Residential Electronic Pest Deterrent

There’re many residential electronic pest deterrent circuits on the web, and with some research, you will be able to build one yourself for your pest situation. The most practical and cheerful residential pest deterrent solution is electronic pest control as it needs only little maintenance. Further, such a device is very easy to use and certainly non-toxic!

Of course, there’re numerous do it yourself projects to choose from depending on the application you need. This article describes the construction project of a simple sonic/ultrasonic electronic pest deterrent mainly tailored to residential pets. This do it yourself electronic pest deterrent can hopefully deter rodents, cats, dogs, lizards, and insects. One key advantage of this low-profile microcontroller driven design is that the operating frequency of the device can vary simply by modifying one line of the default microcontroller code according to what pest you are looking to deter. In short, you can make it transonic or ultrasonic at ease!

Well, here’s its complete schematic (v1):

Electronic Pest Deterrent Circuit

Now see the parts list:

In a common car dome tweeter, you can see a small piezo-disc (sounder element) and a big inductor (booster coil) inside its shell. The inductor functions like an ‘autotransformer’ to drive the piezo-disc aloud. This is the quick specifications of the cheap car dome tweeter I used in my prototype.

And, this is the inside view of that car dome tweeter, photographed by me (yes, a collage):

Car Dome Tweeter Inside

As you can see below, the code for Digispark is incredibly simple, and adaptable to Arduino Uno/Nano/Pro Mini microcontroller boards as well. The code is tailored to deliver a ‘random’ 12kHz pulse output thru one I/O of Digispark. Pin 1 (P1) is used by default as it’s hard-wired to the onboard ‘user’ LED, hence enough here to work as a system status indicator (this obviates the requirement of an external visual indicator).

long randNumber; //Random Number
long randNumber1; //Random Number 1

 void setup ()
 {
 }

 void loop ()
 {
 randNumber = random(500, 5000); //Random number in between 500ms-5000ms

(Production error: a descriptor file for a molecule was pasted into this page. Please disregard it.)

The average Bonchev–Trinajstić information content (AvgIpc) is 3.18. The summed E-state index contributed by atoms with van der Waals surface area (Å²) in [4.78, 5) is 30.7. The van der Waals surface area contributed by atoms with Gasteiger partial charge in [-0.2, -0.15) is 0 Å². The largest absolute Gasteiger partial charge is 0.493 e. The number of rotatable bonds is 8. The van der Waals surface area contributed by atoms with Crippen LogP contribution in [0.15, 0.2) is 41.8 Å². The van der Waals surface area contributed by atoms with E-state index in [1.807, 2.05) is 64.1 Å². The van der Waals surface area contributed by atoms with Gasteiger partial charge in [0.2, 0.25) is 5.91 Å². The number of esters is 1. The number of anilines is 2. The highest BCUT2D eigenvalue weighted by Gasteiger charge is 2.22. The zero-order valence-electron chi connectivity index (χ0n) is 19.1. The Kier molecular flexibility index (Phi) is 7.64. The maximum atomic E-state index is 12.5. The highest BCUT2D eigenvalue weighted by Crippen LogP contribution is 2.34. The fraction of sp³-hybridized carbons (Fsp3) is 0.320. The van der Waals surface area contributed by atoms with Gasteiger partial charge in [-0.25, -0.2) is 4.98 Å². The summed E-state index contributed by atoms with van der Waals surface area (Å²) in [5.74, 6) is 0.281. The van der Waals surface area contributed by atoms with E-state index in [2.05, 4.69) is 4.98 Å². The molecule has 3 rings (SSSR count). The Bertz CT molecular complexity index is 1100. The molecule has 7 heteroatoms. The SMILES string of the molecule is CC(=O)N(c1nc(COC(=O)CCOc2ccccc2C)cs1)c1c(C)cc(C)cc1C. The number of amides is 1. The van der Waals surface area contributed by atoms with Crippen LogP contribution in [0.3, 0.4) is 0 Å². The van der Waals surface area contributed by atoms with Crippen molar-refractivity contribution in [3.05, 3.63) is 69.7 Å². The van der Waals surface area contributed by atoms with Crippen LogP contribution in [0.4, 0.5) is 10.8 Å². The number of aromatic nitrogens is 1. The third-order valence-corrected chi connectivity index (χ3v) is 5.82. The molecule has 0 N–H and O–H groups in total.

tone(1, 12000); //Deliver 12kHz tone thru I/O pin P1
 // tone(1, 15000); //Deliver 15kHz tone thru I/O pin P1
 delay(randNumber); //Continue to play tone to the time of random number
 noTone(1); //Halt
 randNumber1 = random(10000, 25000); //RandNumber1 in between 10s-25s
 delay(randNumber1); //Stay halt to the time of randNumber1
 }

Below is a random scope grab captured while it’s poked into P1 of Digispark wired in my mini breadboard test setup. Nevertheless, I ran the primal code to get other drive frequencies like 10kHz, 15kHz, etc. and all tries worked decently as awaited.

Digispark P1

It seems that I’m repeatedly making little projects with Digispark board, eh?  Admitted! Personally, I tend to favor the Digispark board over the ‘virgin’ Attiny85 chip mainly because of the price factor: A Digispark board (often a clone) can be had for around half the price of an Attiny85 chip, and the board is loaded with a 5V linear regulator, pin headers, power and user LEDs, etc. Moreover, I get a USB plug for programming the tiny chip over USB. Why would a single Attiny85 cost more than a compact module loaded with the same chip, a voltage regulator, pin headers, and other electronic components? I’m totally clueless!

Digispark Blue

To get a bundle of Digispark project ideas, and more technical information than you could possibly want, check out the links below:

Design of the Digispark Pest Deterrent is tailored to be operated on a 9V (> 500mAh) lithium-ion rechargeable battery. Anyway, you’re free to use an external 9-12VDC adapter as the power source. Likewise, you can employ another piezo-sounder of your choice but you would need to ensure that’s good enough for the play.

In my opinion, the best practical frequency scale for a residential electronic pest deterrent would be 5kHz-25kHz.

Deterrent Action Art

While getting closer to the piezo-disc driver circuit, initially I faced minor difficulties in learning and doing the design maths, but succeeded at last.